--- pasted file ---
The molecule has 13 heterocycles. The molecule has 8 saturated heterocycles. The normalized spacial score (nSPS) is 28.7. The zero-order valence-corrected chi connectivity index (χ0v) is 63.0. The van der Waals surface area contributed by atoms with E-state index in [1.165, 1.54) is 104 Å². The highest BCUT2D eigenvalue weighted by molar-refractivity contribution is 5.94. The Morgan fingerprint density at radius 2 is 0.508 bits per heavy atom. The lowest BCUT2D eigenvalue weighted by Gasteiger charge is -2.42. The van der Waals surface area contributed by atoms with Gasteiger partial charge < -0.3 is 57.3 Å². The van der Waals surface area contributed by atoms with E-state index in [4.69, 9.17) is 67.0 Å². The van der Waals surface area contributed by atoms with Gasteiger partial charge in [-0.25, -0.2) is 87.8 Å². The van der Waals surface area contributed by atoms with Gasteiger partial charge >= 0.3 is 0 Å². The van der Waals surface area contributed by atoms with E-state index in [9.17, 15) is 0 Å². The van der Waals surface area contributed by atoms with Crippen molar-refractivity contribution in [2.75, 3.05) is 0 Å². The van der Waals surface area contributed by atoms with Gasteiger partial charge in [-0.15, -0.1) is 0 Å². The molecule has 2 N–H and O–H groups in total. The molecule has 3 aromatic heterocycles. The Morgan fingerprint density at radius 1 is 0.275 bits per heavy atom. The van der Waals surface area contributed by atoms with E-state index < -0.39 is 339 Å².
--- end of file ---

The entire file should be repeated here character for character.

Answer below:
The molecule has 13 heterocycles. The molecule has 8 saturated heterocycles. The normalized spacial score (nSPS) is 28.7. The zero-order valence-corrected chi connectivity index (χ0v) is 63.0. The van der Waals surface area contributed by atoms with E-state index in [1.165, 1.54) is 104 Å². The highest BCUT2D eigenvalue weighted by molar-refractivity contribution is 5.94. The Morgan fingerprint density at radius 2 is 0.508 bits per heavy atom. The lowest BCUT2D eigenvalue weighted by Gasteiger charge is -2.42. The van der Waals surface area contributed by atoms with Gasteiger partial charge < -0.3 is 57.3 Å². The van der Waals surface area contributed by atoms with E-state index in [4.69, 9.17) is 67.0 Å². The van der Waals surface area contributed by atoms with Gasteiger partial charge in [-0.25, -0.2) is 87.8 Å². The van der Waals surface area contributed by atoms with Gasteiger partial charge >= 0.3 is 0 Å². The van der Waals surface area contributed by atoms with E-state index in [9.17, 15) is 0 Å². The van der Waals surface area contributed by atoms with Crippen molar-refractivity contribution in [2.75, 3.05) is 0 Å². The van der Waals surface area contributed by atoms with Gasteiger partial charge in [-0.15, -0.1) is 0 Å². The molecule has 2 N–H and O–H groups in total. The molecule has 3 aromatic heterocycles. The Morgan fingerprint density at radius 1 is 0.275 bits per heavy atom. The van der Waals surface area contributed by atoms with E-state index < -0.39 is 339 Å².